The Wonder of Words
You’re sitting in class, rapt at the presentation your professor is giving…when suddenly you’re jolted out of your reverie; you realize they said something you didn’t quite catch. What was that term they just used?
It makes you think about how you even got to this point. Your professor’s speech is, at its simplest, a continuous series of sounds, which your brain has automatically done the work of parsing into recognizable words. And not just that – you’ve also placed these words into a coherent structure, a series of sentences from which you’re able to glean even the most complicated of meanings. While all this is happening, you’ve also been attuned to the surrounding environment, so you can tell that your professor is serious about when the next assignment is due, but joking about how long your final exam will be.
How are you doing all of this, without actively thinking about it? And how do speakers of the thousands of different languages in the world go about their days doing exactly the same thing? How did any of you even learn to do this, if you were never actually taught to?
Studying linguistics in the College of Science equips you with the tools to explore the answers to such profound questions – to better understand the striking complexity of linguistic knowledge, to appreciate the remarkable diversity of linguistic structure, and, along the way, to unravel a bit of the mystique surrounding this critical facet of the human experience.
Explores linguistics, the scientific study of language. Major topics include phonetics (production of speech sounds), phonology (sound systems in languages), morphology (structure of words), syntax (grammatical relationships between words and sentences), and semantics (meaning of words and sentences).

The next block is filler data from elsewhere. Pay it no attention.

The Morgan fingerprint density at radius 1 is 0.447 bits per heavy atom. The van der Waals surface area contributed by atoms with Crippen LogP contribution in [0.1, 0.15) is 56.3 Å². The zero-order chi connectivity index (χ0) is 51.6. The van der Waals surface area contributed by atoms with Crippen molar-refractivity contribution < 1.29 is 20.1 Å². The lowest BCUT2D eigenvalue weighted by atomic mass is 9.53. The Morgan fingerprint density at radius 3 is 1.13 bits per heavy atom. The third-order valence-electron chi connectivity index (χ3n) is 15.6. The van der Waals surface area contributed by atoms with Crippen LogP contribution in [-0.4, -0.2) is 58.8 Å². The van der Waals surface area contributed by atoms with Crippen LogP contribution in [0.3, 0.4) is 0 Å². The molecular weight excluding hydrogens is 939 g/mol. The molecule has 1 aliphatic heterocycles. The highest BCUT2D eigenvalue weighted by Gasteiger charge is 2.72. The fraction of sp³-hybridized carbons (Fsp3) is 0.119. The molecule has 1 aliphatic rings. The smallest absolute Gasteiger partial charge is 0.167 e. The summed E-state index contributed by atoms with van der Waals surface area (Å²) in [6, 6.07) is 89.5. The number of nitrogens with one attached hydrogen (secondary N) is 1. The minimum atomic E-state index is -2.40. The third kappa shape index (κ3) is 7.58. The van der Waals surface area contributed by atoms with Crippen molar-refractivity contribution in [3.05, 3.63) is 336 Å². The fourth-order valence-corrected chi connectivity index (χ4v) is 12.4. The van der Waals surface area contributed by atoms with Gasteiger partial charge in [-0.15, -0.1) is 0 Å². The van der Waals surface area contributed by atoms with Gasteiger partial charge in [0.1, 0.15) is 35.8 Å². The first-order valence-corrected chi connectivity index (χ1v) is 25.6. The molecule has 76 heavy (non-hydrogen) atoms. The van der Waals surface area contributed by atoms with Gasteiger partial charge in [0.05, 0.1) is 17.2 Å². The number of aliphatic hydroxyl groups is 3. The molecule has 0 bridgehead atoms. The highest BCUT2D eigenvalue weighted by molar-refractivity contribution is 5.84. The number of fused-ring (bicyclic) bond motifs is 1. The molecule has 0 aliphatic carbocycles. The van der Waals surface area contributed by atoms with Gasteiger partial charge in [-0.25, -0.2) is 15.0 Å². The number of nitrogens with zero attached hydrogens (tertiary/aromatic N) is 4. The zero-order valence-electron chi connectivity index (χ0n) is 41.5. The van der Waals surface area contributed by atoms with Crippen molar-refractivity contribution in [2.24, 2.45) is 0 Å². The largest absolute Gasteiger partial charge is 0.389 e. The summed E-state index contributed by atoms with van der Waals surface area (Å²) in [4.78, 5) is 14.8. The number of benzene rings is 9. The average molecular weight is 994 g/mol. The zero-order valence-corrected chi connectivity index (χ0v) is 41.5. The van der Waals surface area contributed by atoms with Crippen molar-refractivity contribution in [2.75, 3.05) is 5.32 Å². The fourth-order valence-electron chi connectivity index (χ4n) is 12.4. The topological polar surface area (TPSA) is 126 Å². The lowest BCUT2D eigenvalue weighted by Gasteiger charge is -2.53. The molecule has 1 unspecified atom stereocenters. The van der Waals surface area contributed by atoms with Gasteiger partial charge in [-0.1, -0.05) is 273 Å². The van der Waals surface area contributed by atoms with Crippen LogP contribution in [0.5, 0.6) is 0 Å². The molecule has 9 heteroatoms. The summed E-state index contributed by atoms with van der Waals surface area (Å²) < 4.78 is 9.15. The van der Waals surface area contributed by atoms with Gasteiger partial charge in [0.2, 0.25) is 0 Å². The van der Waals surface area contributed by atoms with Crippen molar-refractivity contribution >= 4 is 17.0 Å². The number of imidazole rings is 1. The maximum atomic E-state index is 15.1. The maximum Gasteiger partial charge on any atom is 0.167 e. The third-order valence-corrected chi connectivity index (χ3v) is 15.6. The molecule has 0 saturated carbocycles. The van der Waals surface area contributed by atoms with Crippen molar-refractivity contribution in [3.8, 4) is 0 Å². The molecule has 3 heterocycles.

Explores the complex, often inexplicit relationship between language and culture, using a variety of methods drawn from the fields of anthropological linguistics and sociolinguistics. Questions may include: How do language and thought interact? How is language used to create and maintain social institutions and individual personae? How is language used differently by and across gender, ethnicity, and social class?
Surveys phonetics, the study of speech sounds, including articulatory, acoustic, and auditory phonetics. Articulatory phonetics topics include anatomy and physiology; cross-linguistic consonant and vowel articulation; aerodynamics of speech production; coarticulation phenomena; and phonetics of supersegmentals such as syllables, stress, tone, and pitch accent. Acoustic phonetics topics include the physics of sound waves, reading spectrograms, and performing acoustic analyses. Auditory phonetics topics include audition and speech perception.
Learning at the Source
Northeastern’s co-operative education provides linguistics students the opportunity to get out of the classroom and immerse themselves in real-world contexts. From marketing and journalism to law and special education, there’s a wide range of career options for students to pursue, while exploring their own special interests. Students will also have the opportunity to study abroad, where every experience becomes a first-hand lesson in local language and culture.